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Is New York 'Consigning Fracking to Oblivion'?
Restart of regulatory process brings setback for fracking
Is New York on its way to ban fracking?
Danny Hakim reports for the New York Times on Monday that recent "developments have created a sense in Albany that Mr. Cuomo is consigning fracking to oblivion."
Ten days ago, after nearly four years of review by state regulators, the governor bowed to entreaties from environmentalists to conduct another study, this one an examination of potential impacts on public health. Neither the governor nor other state officials have given any indication of how long the study might take.
Then on Friday, state environmental officials said they would restart the regulatory rule-making process, requiring them to repeat a number of formal steps, including holding a public hearing, and almost certainly pushing a decision into next year.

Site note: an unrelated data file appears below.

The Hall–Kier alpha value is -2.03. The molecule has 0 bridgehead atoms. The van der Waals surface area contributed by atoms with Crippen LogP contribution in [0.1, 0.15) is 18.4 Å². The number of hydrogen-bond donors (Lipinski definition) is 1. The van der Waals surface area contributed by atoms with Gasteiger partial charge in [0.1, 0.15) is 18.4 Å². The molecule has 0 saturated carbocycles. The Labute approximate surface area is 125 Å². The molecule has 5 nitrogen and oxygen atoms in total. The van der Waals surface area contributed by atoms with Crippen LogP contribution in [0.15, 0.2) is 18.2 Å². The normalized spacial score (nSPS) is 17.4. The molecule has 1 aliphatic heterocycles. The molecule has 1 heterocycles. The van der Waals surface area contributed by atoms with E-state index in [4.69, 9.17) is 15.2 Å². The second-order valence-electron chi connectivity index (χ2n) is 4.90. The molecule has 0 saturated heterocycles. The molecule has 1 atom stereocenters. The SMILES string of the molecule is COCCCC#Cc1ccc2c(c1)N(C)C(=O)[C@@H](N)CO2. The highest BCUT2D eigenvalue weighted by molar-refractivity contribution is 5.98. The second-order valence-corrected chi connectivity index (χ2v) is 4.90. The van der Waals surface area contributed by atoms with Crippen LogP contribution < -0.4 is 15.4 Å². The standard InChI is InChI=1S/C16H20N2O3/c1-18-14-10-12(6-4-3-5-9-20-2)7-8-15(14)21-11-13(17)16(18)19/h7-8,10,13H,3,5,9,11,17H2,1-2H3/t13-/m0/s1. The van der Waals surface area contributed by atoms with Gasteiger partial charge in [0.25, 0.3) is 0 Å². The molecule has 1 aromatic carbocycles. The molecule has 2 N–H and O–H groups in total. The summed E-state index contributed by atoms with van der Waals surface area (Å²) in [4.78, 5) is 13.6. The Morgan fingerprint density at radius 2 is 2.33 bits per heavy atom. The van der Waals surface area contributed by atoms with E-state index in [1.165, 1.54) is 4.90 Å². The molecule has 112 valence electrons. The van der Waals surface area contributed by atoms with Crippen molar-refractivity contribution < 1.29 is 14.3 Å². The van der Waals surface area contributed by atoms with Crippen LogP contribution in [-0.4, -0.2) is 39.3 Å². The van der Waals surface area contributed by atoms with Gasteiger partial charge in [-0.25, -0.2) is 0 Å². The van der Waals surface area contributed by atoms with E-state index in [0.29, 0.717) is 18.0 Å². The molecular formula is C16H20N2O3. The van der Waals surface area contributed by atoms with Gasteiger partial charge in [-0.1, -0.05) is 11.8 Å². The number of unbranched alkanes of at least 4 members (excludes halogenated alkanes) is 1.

Kate Sinding, an attorney with the Natural Resources Defense Council, says the delay "is encouraging news, and suggests that they are not intending to inappropriately rush the health study," the Associated Press reports.
Cuomo has been facing fierce opposition to fracking, with the anti-fracking movement gaining the support of environmental activist and writer Bill McKibben as well as filmmaker Josh Fox, who documented the impacts of fracking in Gasland, among others.
Writing in The Nation, Nicholas Kusnetz says:
A decision by Cuomo to ban fracking would be momentous. A decision to maintain a moratorium pending yet further review, less so—although an increasingly restive anti-fracking movement is unlikely to let any review process pass quietly. For those living above the shale, the stakes could not be higher. “It’s one of those decisions,” McKibben said, “that will be recorded in geologic time.”
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In the video below biologist and author Sandra Steingraber addresses a crowd at Don't Frack New York and pledges resistance to fracking.